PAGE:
Ag Herring

May 12, 2015; Washington Post

As the Washington Post points out, Virginia Attorney General Mark R. Herring may not have fully grasped what he was looking at in the melee over the proposed closing of Sweet Briar College.

On the one side, we have the board, which voted in February to close the institution by August 25th, and on the other, there’s a grouping of diverse stakeholders who 1) feel the decision was badly and inadvisably made, and 2) feel the college’s closing will harm them and is a violation of donor terms. 

Herring may not have fully realized that he is serving as attorney general in a time when stakeholders are not allowing themselves to be done to. The Market Basket dispute, the Komen dispute, and the San Diego Orchestra dispute all prove that. Further, he may not have realized that there is increasing precedent for attorneys general to step in when a dispute is brewing at a nonprofit and a board’s due diligence is called into question. His claims to neutrality, in contrast, are themselves a declaration that he is bound to commit an act of omission, never mind that he filed an amicus brief opposing the active intervention of the Amherst County attorney, Ellen Brower.

Through that misunderstanding, Herring may cost himself politically. Jenna Portnoy, writing for the Post, asserts “the flap could have political consequences for Herring, who, 16 months into his term as attorney general, is widely seen as positioning himself for a gubernatorial run in 2017.”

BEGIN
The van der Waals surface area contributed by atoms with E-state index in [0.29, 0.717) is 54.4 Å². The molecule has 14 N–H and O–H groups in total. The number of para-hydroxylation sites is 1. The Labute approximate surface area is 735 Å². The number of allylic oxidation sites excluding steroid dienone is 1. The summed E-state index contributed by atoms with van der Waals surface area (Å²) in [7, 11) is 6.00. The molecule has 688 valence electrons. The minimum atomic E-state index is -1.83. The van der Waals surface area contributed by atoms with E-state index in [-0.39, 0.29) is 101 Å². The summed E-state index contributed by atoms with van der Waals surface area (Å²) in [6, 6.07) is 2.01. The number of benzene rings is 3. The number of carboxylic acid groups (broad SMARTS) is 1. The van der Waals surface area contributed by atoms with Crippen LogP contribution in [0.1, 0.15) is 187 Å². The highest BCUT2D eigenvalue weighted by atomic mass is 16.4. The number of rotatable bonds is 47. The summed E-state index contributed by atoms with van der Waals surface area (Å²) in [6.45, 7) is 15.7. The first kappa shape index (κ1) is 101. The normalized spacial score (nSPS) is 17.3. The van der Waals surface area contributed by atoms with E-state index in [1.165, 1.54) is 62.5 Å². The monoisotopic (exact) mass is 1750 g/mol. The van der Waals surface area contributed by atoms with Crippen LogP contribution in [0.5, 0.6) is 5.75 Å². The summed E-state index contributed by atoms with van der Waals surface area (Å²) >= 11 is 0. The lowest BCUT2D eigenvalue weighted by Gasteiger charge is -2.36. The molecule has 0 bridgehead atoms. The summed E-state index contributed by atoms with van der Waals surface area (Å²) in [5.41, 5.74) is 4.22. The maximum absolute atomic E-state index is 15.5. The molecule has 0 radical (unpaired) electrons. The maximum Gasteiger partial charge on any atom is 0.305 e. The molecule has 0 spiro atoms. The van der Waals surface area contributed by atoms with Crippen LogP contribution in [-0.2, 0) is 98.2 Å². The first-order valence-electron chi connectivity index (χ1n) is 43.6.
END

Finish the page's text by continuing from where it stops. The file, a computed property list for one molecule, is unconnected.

Herring, as Portnoy points out, is supportive of same-sex marriage, abortion rights, and immigration reform. “He has tried to emphasize that he is friendly on issues of particular importance to women,” she writes. Need we point out that many of the all-women college’s stakeholders are women? What this means is that he will have some active detractors among those who may have been active allies—but that is almost beside the point. Herring could easily have intervened to ensure that these charitable assets were best used. His lack of movement has resulted in current and future assets lost.

“The attorney general just wants to sit around a table and chat. He needs to move more aggressively,” Del. Ben L. Cline (R-Rockbridge) said. “He needs to force answers to the questions that have been put to Sweet Briar.”

Meanwhile, Herring continues to think he is in a situation in which an act of omission is not powerful in and of itself. “Consistent with our duty under Virginia law, we will ensure that Sweet Briar’s assets are used in a way that is in the public interest and as close as possible to the donation’s original purpose,” Herring said, as students and faculty scramble to figure out their own next steps.—Ruth McCambridge